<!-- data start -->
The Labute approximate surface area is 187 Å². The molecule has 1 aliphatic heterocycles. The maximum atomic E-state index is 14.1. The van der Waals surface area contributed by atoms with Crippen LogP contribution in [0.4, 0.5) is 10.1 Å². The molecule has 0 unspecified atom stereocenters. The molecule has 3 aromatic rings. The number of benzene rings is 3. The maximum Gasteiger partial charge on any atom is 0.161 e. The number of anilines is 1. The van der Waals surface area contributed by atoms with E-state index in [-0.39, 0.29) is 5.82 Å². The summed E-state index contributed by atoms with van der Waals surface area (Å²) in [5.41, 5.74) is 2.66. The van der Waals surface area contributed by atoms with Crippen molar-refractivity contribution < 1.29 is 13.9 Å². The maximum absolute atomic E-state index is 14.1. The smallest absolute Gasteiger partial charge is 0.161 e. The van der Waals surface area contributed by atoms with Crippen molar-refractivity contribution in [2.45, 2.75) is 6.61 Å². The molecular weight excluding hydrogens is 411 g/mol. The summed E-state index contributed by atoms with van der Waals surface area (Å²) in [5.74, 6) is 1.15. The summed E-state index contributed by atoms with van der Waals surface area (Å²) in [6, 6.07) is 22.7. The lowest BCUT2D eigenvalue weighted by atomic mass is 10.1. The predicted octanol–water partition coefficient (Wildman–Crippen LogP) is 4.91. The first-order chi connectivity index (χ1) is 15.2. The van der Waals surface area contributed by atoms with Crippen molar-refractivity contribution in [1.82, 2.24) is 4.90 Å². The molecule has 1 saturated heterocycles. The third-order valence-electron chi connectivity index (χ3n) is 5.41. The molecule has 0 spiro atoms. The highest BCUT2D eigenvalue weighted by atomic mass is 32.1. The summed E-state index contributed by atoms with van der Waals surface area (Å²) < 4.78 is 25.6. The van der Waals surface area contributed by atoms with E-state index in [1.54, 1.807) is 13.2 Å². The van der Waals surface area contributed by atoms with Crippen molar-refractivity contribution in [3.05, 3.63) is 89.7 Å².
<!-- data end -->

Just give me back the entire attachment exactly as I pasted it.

The Labute approximate surface area is 187 Å². The molecule has 1 aliphatic heterocycles. The maximum atomic E-state index is 14.1. The van der Waals surface area contributed by atoms with Crippen LogP contribution in [0.4, 0.5) is 10.1 Å². The molecule has 0 unspecified atom stereocenters. The molecule has 3 aromatic rings. The number of benzene rings is 3. The maximum Gasteiger partial charge on any atom is 0.161 e. The number of anilines is 1. The van der Waals surface area contributed by atoms with E-state index in [-0.39, 0.29) is 5.82 Å². The summed E-state index contributed by atoms with van der Waals surface area (Å²) in [5.41, 5.74) is 2.66. The van der Waals surface area contributed by atoms with Crippen molar-refractivity contribution < 1.29 is 13.9 Å². The maximum absolute atomic E-state index is 14.1. The smallest absolute Gasteiger partial charge is 0.161 e. The van der Waals surface area contributed by atoms with Crippen molar-refractivity contribution in [2.45, 2.75) is 6.61 Å². The molecular weight excluding hydrogens is 411 g/mol. The summed E-state index contributed by atoms with van der Waals surface area (Å²) in [5.74, 6) is 1.15. The summed E-state index contributed by atoms with van der Waals surface area (Å²) in [6, 6.07) is 22.7. The lowest BCUT2D eigenvalue weighted by atomic mass is 10.1. The predicted octanol–water partition coefficient (Wildman–Crippen LogP) is 4.91. The first-order chi connectivity index (χ1) is 15.2. The van der Waals surface area contributed by atoms with Crippen molar-refractivity contribution in [1.82, 2.24) is 4.90 Å². The molecule has 1 saturated heterocycles. The third-order valence-electron chi connectivity index (χ3n) is 5.41. The molecule has 0 spiro atoms. The highest BCUT2D eigenvalue weighted by atomic mass is 32.1. The summed E-state index contributed by atoms with van der Waals surface area (Å²) < 4.78 is 25.6. The van der Waals surface area contributed by atoms with E-state index in [1.54, 1.807) is 13.2 Å². The van der Waals surface area contributed by atoms with Crippen molar-refractivity contribution in [3.05, 3.63) is 89.7 Å².